[0035]From the cable drop 409, WAN 405 is coupled to individual terminals 412.sub.1 to 412.sub.N using a plurality of splitters, including 3:1 splitters 415 and 418 and a 2:1 splitter 421 and coaxial cable (indicated by the heavy lines in FIG. 4). It is noted that the number and configuration of splitters shown in FIG. 4 is illustrative and other types and quantities of splitters will vary depending on the number of terminals deployed in a particular application. Headend 402 is thus coupled directly to each of the terminals 412 in the household to enable multimedia content to be streamed to the terminals over the WAN 401. In most applications, terminals 412 and cable plant 406 are arranged with two-way communication capability so that signals which originate at a subscriber's household can be delivered back upstream to the headend. Such capability enables the implementation of a variety of interactive services. It further provides a subscriber with a convenient way to order services from the headend, make queries as to account status, and browse available multimedia choices using an electronic programming guide ("EPG"), for example.

[0036]In typical applications WAN 401 operates with multiple channels using RF signals in the range of 50 to as high as 860 Mhz for downstream communications (i.e., from headend to terminal). Upstream communications (i.e., from terminal to headend) have a typical frequency range from 5 to 42 MHz.

[0037]LAN 426 commonly shares the portion of networking infrastructure installed at the building with WAN 401. More specifically, as shown in FIG. 4, the coaxial cable and splitters in the building are used to enable inter-terminal communication. This is accomplished using a network or communications interface in each terminal, such as a network interface module ("NIM"), chipset or other circuits, that provides an ability for an RF signal to jump backwards through one or more splitters. Such splitter jumping is illustratively indicated by arrows 433 and 437 in FIG. 4.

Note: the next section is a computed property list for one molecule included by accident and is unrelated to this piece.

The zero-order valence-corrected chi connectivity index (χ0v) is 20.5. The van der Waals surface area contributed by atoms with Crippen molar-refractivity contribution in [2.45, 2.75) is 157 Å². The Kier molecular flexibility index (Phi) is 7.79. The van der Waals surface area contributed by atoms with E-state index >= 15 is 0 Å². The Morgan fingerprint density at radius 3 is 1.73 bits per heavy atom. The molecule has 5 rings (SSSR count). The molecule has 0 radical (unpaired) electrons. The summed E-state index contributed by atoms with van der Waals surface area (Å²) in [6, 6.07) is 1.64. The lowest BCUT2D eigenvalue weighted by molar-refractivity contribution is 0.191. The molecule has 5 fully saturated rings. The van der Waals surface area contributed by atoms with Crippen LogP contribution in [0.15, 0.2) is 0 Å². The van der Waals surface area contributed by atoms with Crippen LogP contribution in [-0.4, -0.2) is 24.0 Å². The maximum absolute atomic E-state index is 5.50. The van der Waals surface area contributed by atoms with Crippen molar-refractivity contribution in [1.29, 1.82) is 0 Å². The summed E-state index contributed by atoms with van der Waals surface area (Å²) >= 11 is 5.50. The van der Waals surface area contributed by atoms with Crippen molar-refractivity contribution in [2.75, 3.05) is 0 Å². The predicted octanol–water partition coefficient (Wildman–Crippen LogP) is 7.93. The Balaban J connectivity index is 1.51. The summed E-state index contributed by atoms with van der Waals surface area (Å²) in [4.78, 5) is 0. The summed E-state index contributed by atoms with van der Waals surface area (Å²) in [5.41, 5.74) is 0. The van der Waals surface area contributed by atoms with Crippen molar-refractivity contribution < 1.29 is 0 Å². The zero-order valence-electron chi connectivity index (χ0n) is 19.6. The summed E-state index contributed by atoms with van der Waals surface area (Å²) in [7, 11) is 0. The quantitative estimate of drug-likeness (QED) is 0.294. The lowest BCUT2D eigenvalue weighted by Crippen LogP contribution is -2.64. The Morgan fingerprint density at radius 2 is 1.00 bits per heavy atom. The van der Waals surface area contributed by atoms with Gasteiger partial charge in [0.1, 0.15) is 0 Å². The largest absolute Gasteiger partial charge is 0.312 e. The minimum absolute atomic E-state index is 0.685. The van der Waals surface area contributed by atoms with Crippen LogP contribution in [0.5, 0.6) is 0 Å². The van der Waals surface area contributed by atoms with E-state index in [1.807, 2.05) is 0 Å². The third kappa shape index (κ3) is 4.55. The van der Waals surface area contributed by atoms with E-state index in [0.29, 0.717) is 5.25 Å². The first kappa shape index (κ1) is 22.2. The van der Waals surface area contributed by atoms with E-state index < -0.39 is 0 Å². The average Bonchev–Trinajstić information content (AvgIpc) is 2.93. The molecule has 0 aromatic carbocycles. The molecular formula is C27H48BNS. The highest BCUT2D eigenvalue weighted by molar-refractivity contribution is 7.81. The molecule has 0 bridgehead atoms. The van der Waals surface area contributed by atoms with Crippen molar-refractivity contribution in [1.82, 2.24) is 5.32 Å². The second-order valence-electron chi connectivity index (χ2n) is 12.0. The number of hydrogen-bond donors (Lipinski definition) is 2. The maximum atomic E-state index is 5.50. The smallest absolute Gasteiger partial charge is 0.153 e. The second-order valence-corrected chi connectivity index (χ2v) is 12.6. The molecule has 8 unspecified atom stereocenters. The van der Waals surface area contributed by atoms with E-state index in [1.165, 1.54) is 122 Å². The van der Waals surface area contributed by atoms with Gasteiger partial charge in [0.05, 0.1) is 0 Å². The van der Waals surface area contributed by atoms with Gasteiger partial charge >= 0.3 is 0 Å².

[0038]In many applications, LAN 426 is arranged with the capability for operating multiple RF channels in the range of 800-1550 MHz, with a typical operating range of 1 to 1.5 GHz. LAN 426 is generally arranged as an IP (Internet protocol) network. Other networks operating at other RF frequencies may optionally use portions of the LAN 426 and WAN 401 infrastructure. For example, a broadband internet access network using a cable modem (not shown), voice over internet protocol ("VOIP") network, and/or out of band ("OOB") control signaling and messaging network functionalities are commonly operated on LAN 426 in many applications.

[0039]FIG. 5 is a functional block diagram of an illustrative LAN 526, having a plurality of coupled terminal devices 550, that is operated in a multimedia service subscriber's home. As with the arrangement shown in FIG. 4 and described in the accompanying text, the terminal devices coupled to LAN 526 are also coupled to a WAN 505 to receive multimedia content services such as television programming, movies, and music from a service provider. Thus, WAN 505 and LAN 526 share a portion of common networking infrastructure, which in this example is coaxial cable, but operate at different frequencies.

[0040]A variety of terminal devices 550.sub.1-8 are coupled to LAN 526 in this illustrative example. A multimedia server 550.sub.1 is coupled to LAN 526. Multimedia server 550.sub.1 is arranged using an STB with integrated networkable DVR 531. Alternatively, multimedia server 550.sub.1 is arranged from devices such as personal computers, media jukeboxes, audio/visual file servers, and other devices that can store and serve multimedia content over LAN 526. Multimedia server 550.sub.1 is further coupled to a television 551.

[0041]Client STB 550.sub.2 is another example of a terminal that is coupled to LAN 526 and WAN 505. Client STB 550.sub.2 is arranged to receive multimedia content over WAN 505 which is played on the coupled HDTV 553. Client STB 550.sub.2 is also arranged to communicate with other terminals on LAN 526, including for example multimedia server 550.sub.1, in order to access content stored on the DVR 531. Thus, for example, a high definition PPV movie that is recorded on DVR 531 in multimedia server 550.sub.1, located in the living room of the home, can be watched on the HDTV 553 in the home's family room.

[0042]Wireless access point 550.sub.3 allows network services and content from WAN 505 and LAN 526 to be accessed and shared with wireless devices such as laptop computer 555 and webpad 558. Such devices with wireless communications capabilities (implemented, for example, using the Institute of Electrical and Electronics Engineers IEEE 802.11 wireless communications protocols) are commonly used in many home networking applications. Thus, for example, photographs stored on DVR 531 can be accessed on webpad 558 that is located in the kitchen of the home over LAN 526.

[0043]Digital media adapter 550.sub.4 allows network services and content from WAN 505 and LAN 526 to be accessed and shared with media players such as home entertainment centers or stereo 562. Digital media adapter 550.sub.4 is typically configured to take content stored and transmitted in a digital format and convert it into an analog signal. For example, a streaming internet radio broadcast received from WAN 505 and recorded on DVR 531 is accessible for play on stereo 562 in the home's master bedroom.